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US Cyberfirm: China Military Continues Hacking After US Indictment

  • Li Bao

FILE - Locals walk in front of a secretive Chinese military unit, on the outskirts of Shanghai.

FILE - Locals walk in front of a secretive Chinese military unit, on the outskirts of Shanghai.

A well-known cyber security firm says the Chinese military unit at the center of recent U.S. cyber spying charges is continuing to carry out hacking activities.

Mandiant, which first published a report that documented alleged hacks of U.S. businesses by a People's Liberation Army [PLA] unit in Shanghai, says the group it has named APT1 is still trying to break into the data of American corporations.

Richard Bejtlich, the Chief Security Officer of Mandiant, told VOA's Mandarin service that his firm continues to monitor the activities of the group.

“APT1 is one of the groups we continue to track. We still see plenty of their command and control, so we are able to compare that to the previous year and see if they are still active,” said Bejtlich.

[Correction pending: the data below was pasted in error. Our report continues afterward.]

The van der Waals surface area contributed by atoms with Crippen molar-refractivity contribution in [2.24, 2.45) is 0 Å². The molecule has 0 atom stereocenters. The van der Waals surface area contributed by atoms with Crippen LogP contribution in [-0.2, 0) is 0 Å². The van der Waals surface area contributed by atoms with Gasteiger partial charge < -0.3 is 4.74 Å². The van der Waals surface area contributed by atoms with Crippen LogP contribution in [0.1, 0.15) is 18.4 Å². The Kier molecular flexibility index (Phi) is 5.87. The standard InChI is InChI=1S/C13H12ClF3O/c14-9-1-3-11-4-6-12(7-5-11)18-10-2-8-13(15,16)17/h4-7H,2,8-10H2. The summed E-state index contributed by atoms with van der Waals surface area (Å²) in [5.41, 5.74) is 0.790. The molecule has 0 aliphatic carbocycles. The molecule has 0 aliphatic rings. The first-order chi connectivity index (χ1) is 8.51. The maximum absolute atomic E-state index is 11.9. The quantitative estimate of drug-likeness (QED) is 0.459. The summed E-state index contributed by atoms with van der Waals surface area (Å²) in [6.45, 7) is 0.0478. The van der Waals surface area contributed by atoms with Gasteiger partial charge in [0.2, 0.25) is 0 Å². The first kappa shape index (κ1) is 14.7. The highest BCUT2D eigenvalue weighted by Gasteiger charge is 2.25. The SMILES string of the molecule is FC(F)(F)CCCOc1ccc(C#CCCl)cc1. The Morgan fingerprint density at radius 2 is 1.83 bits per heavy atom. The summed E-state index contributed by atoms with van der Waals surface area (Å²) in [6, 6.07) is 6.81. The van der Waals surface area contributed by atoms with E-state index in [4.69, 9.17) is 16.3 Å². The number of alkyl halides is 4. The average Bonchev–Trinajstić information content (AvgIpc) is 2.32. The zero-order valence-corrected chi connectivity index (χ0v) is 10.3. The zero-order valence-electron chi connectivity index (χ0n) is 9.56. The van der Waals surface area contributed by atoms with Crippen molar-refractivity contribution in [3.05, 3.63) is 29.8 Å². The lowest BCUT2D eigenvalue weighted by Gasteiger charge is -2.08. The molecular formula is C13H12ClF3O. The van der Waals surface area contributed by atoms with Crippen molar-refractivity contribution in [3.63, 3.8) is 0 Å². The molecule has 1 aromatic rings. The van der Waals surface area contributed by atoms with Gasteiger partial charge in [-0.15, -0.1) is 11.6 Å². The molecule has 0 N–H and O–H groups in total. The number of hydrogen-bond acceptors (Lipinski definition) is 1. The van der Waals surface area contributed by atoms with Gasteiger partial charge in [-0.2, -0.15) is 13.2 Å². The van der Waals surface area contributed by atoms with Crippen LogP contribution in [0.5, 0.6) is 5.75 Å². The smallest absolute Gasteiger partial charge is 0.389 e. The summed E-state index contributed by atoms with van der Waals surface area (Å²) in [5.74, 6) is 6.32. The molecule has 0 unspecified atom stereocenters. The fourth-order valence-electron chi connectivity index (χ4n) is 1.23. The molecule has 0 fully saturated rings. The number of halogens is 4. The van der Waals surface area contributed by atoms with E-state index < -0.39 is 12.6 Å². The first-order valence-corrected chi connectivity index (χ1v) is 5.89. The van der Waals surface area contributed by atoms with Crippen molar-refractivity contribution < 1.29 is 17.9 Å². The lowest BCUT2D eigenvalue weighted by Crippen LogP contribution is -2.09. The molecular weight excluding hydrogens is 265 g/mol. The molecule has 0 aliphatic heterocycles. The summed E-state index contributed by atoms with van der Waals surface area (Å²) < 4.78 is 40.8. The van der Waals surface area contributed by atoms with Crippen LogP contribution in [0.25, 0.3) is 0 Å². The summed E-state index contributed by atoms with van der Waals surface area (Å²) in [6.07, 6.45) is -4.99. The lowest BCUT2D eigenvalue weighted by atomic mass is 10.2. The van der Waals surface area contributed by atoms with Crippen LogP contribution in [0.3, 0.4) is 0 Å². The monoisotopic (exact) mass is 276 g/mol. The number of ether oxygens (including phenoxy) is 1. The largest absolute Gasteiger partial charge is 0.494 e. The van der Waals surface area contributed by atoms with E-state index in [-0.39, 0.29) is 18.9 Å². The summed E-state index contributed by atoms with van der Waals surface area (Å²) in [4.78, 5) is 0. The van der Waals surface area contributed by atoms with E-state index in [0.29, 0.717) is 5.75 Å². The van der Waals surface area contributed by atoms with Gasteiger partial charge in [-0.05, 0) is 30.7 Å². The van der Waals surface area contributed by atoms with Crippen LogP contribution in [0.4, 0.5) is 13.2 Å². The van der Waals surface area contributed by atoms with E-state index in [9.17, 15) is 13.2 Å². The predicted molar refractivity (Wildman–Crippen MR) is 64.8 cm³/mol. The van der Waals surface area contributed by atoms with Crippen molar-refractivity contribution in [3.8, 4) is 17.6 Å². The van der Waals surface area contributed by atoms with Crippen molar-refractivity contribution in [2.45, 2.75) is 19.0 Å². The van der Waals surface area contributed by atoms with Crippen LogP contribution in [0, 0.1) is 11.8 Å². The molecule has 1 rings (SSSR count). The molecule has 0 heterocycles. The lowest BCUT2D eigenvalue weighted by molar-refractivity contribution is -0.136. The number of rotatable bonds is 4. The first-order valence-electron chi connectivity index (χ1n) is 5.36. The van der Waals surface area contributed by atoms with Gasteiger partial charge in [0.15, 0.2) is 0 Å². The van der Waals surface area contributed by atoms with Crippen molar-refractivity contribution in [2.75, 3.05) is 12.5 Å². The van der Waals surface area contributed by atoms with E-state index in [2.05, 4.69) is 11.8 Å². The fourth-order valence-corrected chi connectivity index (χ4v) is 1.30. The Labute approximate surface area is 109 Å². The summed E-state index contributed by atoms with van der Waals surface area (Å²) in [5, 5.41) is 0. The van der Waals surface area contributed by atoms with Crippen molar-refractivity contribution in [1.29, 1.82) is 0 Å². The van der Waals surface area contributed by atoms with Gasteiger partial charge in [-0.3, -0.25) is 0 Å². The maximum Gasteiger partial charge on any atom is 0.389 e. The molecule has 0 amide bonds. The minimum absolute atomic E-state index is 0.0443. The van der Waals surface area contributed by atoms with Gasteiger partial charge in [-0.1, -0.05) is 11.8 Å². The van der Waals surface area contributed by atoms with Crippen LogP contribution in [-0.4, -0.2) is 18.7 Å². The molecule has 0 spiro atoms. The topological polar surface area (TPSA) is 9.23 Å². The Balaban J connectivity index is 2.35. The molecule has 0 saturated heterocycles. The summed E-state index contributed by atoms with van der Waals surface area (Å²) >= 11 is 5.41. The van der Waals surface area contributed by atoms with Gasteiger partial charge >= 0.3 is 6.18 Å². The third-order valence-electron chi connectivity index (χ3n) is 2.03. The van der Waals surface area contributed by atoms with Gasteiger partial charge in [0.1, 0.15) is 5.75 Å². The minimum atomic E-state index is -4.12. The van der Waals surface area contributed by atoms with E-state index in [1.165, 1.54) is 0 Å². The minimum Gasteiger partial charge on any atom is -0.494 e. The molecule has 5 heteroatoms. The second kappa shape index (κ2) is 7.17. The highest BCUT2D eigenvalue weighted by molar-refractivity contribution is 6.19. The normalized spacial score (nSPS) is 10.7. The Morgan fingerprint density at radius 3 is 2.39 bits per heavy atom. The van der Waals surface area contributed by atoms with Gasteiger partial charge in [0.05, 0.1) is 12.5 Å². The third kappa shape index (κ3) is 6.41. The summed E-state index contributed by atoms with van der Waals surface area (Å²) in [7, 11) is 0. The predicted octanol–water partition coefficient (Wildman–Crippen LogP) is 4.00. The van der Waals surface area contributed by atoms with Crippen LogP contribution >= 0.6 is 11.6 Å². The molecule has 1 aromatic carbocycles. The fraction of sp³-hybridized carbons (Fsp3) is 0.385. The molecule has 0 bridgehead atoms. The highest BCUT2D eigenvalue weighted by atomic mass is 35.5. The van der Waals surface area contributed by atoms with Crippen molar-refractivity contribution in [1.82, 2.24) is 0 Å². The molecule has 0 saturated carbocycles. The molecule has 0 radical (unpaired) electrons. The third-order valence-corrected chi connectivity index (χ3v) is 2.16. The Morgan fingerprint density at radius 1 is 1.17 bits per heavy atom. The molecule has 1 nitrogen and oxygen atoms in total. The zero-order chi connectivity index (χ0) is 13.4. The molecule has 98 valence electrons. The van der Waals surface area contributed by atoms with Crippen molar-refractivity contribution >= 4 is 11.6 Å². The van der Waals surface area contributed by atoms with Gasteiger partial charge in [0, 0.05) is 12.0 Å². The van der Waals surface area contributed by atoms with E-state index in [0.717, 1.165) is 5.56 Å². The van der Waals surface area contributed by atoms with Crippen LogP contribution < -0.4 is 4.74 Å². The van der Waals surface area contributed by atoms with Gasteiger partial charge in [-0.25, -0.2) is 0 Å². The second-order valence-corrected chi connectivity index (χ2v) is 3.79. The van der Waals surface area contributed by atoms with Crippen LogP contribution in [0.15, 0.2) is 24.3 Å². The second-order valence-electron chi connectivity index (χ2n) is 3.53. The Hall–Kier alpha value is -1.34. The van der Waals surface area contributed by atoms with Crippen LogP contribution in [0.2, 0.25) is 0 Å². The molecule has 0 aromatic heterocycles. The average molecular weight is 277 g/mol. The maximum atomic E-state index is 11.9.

Additional hacking

The news comes as a different U.S. security firm announced Monday that it has evidence that a different PLA unit has also been involved in hacks and attacks against Western government agencies and defense contractors since 2007. CrowdStrike said the hacking targeted the U.S. space, aerospace and communications sectors.

China has denied its military is involved in stealing data from U.S. businesses. After five PLA members were indicted by the U.S. last month, Beijing protested by suspending a joint cyber working group with Washington.

But Bejtlich said he thinks China will resume the discussions in the long run for its own national interests.

“They don’t want to be spied upon, and they don’t want a really bad relationship so it would break down economically," he said. "So there are plenty areas where we can collaborate, need to collaborate, so that’s why we will continue to have these discussions.”

Last month, the U.S. Justice Department indicted five PLA members on charges related to cyber espionage. It accused them of spying on U.S. businesses to help the profits of Chinese companies.

Da Hai Han contributed to this report from Hong Kong.

This report was produced in collaboration with the VOA Mandarin service.

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